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painting a picture of america i think in a president obama that is so dour and basically not in line with people's actual expectations of where we're headed. >> interesting. interesting. david, now, as a former speechwriter, i'm sure you appreciated the reversal of president obama's refrain of fairness in his speech. listen to this. >> we will stop the unfairness of requiring union workers to contribute to politicians not of their choosing. we will stop the unfairness of government workers getting better pay and benefits than the very taxpayers they serve. and we will stop the unfairness of one generation passing larger and larger debts on to the next. >> now, david, can this reframing of the fairness issue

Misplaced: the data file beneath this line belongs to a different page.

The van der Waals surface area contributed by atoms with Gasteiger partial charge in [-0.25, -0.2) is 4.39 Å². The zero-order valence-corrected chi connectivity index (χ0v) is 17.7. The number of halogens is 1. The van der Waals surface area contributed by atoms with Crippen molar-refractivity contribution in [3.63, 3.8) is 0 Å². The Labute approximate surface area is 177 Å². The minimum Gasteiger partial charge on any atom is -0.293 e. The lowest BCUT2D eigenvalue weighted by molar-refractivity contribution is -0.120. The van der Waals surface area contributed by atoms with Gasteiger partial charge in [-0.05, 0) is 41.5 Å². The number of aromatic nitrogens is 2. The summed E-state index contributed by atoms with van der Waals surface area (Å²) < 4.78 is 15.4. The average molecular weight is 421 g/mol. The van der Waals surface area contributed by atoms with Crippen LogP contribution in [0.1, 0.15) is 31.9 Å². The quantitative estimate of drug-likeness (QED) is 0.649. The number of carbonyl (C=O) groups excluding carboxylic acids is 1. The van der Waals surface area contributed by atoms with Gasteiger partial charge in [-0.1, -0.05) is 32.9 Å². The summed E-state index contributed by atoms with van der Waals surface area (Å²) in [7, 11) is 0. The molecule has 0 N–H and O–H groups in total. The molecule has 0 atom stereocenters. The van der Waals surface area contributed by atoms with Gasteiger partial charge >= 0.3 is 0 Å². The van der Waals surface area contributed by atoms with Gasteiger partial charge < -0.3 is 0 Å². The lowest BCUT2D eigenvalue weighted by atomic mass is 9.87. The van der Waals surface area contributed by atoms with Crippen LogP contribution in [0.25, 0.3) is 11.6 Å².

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work for a general election audien audience? >> it can, especially since president obama is fighting back with a very ad hominin campaign. that means half the jobs lost still remain lost. this is a desperate economic situation and the president's team knows that quite well. so we have here an issue map where the president's team is going to be attacking mitt romney on personal terms. he's too rich, too out of touch and mitt romney is taking what is the president's second best point, the president would really like to be campaigning on the basis of a solid record. he can't do so the second best point is to say i'm going talk talk about fairness and justice and he's turning it around in a way that's powerful and not afraid of language. >> polls are tightening, and is